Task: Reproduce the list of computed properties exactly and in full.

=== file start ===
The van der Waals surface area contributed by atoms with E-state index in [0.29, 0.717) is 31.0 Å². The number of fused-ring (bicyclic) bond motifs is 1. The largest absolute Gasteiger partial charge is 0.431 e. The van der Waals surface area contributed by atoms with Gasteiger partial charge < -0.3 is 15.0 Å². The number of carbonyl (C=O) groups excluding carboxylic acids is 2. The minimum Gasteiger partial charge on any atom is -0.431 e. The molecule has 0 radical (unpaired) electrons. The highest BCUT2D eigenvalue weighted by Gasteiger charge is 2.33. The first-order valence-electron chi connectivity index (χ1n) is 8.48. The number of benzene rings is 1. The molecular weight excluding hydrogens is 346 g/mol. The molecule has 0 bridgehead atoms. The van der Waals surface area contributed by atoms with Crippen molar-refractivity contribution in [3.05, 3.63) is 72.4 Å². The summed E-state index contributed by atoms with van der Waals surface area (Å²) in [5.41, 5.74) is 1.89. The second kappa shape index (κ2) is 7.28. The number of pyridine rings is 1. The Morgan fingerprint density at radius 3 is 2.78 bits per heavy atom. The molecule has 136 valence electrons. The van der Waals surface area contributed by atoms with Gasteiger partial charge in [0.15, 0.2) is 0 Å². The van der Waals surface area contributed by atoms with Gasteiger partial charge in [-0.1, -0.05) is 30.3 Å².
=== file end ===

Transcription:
The van der Waals surface area contributed by atoms with E-state index in [0.29, 0.717) is 31.0 Å². The number of fused-ring (bicyclic) bond motifs is 1. The largest absolute Gasteiger partial charge is 0.431 e. The van der Waals surface area contributed by atoms with Gasteiger partial charge < -0.3 is 15.0 Å². The number of carbonyl (C=O) groups excluding carboxylic acids is 2. The minimum Gasteiger partial charge on any atom is -0.431 e. The molecule has 0 radical (unpaired) electrons. The highest BCUT2D eigenvalue weighted by Gasteiger charge is 2.33. The first-order valence-electron chi connectivity index (χ1n) is 8.48. The number of benzene rings is 1. The molecular weight excluding hydrogens is 346 g/mol. The molecule has 0 bridgehead atoms. The van der Waals surface area contributed by atoms with Crippen molar-refractivity contribution in [3.05, 3.63) is 72.4 Å². The summed E-state index contributed by atoms with van der Waals surface area (Å²) in [5.41, 5.74) is 1.89. The second kappa shape index (κ2) is 7.28. The number of pyridine rings is 1. The Morgan fingerprint density at radius 3 is 2.78 bits per heavy atom. The molecule has 136 valence electrons. The van der Waals surface area contributed by atoms with Gasteiger partial charge in [0.15, 0.2) is 0 Å². The van der Waals surface area contributed by atoms with Gasteiger partial charge in [-0.1, -0.05) is 30.3 Å².